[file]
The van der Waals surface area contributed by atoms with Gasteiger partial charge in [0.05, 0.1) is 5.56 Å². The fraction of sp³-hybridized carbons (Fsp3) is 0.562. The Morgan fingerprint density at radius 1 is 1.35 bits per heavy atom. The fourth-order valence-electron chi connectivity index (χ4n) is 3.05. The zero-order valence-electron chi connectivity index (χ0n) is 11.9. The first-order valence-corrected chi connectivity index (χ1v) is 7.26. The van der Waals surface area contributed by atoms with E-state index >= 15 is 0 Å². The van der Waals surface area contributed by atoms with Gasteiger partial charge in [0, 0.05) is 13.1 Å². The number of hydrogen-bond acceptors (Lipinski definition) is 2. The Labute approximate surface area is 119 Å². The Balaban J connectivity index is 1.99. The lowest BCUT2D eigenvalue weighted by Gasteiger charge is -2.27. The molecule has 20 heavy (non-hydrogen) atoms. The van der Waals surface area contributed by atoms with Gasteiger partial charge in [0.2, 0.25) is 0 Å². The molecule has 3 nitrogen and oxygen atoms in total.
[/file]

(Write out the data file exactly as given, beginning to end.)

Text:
The van der Waals surface area contributed by atoms with Gasteiger partial charge in [0.05, 0.1) is 5.56 Å². The fraction of sp³-hybridized carbons (Fsp3) is 0.562. The Morgan fingerprint density at radius 1 is 1.35 bits per heavy atom. The fourth-order valence-electron chi connectivity index (χ4n) is 3.05. The zero-order valence-electron chi connectivity index (χ0n) is 11.9. The first-order valence-corrected chi connectivity index (χ1v) is 7.26. The van der Waals surface area contributed by atoms with E-state index >= 15 is 0 Å². The van der Waals surface area contributed by atoms with Gasteiger partial charge in [0, 0.05) is 13.1 Å². The number of hydrogen-bond acceptors (Lipinski definition) is 2. The Labute approximate surface area is 119 Å². The Balaban J connectivity index is 1.99. The lowest BCUT2D eigenvalue weighted by Gasteiger charge is -2.27. The molecule has 20 heavy (non-hydrogen) atoms. The van der Waals surface area contributed by atoms with Gasteiger partial charge in [0.2, 0.25) is 0 Å². The molecule has 3 nitrogen and oxygen atoms in total.